Equine Metabolic Syndrome
The term equine metabolic syndrome (EMS) is used to describe the clustering of obesity (and/or regional accumulations of fat), insulin resistance and increased susceptibility to laminitis in horses and ponies. In fact, EMS is now regarded as the most common cause of laminitis.
This presentation will review the clinical features, diagnosis and medical management of EMS, and discuss dietary and exercise measures for mitigation of laminitis risk in affected animals.
This webcast is the fourth in a series titled “Equine Genetics: A New Diagnostic Resource for Horse Owners,” and is funded by a grant from the U.S. Department of Agriculture’s National Research Initiative.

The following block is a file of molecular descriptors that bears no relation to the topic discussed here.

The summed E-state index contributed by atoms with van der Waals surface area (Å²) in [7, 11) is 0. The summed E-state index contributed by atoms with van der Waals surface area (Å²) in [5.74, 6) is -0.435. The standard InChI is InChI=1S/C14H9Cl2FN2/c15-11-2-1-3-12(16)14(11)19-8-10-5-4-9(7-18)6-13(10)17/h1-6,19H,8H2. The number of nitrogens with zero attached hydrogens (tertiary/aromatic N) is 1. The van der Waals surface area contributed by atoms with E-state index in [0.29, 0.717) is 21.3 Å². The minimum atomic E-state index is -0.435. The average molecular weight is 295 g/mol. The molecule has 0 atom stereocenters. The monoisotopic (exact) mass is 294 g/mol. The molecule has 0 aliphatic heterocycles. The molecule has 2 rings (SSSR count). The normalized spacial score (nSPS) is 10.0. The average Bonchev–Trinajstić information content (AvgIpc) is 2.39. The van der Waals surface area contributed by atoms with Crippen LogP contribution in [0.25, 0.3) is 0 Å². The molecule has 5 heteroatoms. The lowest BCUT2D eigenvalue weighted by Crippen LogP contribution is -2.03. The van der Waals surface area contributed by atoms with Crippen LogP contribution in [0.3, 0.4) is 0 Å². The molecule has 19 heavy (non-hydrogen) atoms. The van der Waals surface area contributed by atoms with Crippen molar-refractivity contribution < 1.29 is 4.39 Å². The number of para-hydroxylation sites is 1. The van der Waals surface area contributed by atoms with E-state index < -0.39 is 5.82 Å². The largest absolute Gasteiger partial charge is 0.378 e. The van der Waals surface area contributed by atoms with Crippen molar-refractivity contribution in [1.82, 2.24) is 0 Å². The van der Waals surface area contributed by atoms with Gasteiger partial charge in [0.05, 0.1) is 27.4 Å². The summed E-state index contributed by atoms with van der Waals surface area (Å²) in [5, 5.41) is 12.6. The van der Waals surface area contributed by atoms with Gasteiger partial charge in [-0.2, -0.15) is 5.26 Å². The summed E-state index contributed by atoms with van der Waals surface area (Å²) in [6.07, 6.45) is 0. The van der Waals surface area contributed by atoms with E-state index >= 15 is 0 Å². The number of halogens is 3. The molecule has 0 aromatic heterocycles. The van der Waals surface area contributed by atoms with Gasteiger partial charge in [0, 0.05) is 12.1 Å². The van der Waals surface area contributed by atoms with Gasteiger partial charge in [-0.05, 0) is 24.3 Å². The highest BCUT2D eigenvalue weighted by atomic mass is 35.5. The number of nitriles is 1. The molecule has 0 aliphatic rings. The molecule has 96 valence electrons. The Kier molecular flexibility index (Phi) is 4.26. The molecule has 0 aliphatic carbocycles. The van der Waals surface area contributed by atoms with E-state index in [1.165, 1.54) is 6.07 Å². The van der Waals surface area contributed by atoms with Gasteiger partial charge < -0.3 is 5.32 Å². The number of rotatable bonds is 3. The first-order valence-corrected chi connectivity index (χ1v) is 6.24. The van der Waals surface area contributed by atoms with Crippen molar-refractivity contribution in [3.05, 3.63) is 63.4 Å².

Dr. Raymond Geor is a Professor and Chairperson in the College of Veterinary Medicine at Michigan State University. Dr. Geor earned his veterinary degree from Massey University in New Zealand in 1983 and completed a large-animal internship at Murdoch University in Australia in 1984. He then did a large-animal residency and completed an MVSc degree at Western College of Veterinary Medicine, University of Saskatchewan, in 1988. He earned a PhD from the Ohio State University College of Veterinary Medicine in 1999. He is a diplomate of the American College of Veterinary Internal Medicine (Large Animal).
His clinical and research interests are in equine medicine, nutrition and exercise science. A current research focus is the interactions between obesity, inflammation and insulin resistance, and how these conditions increase susceptibility to laminitis.
Watch the recorded webcast below!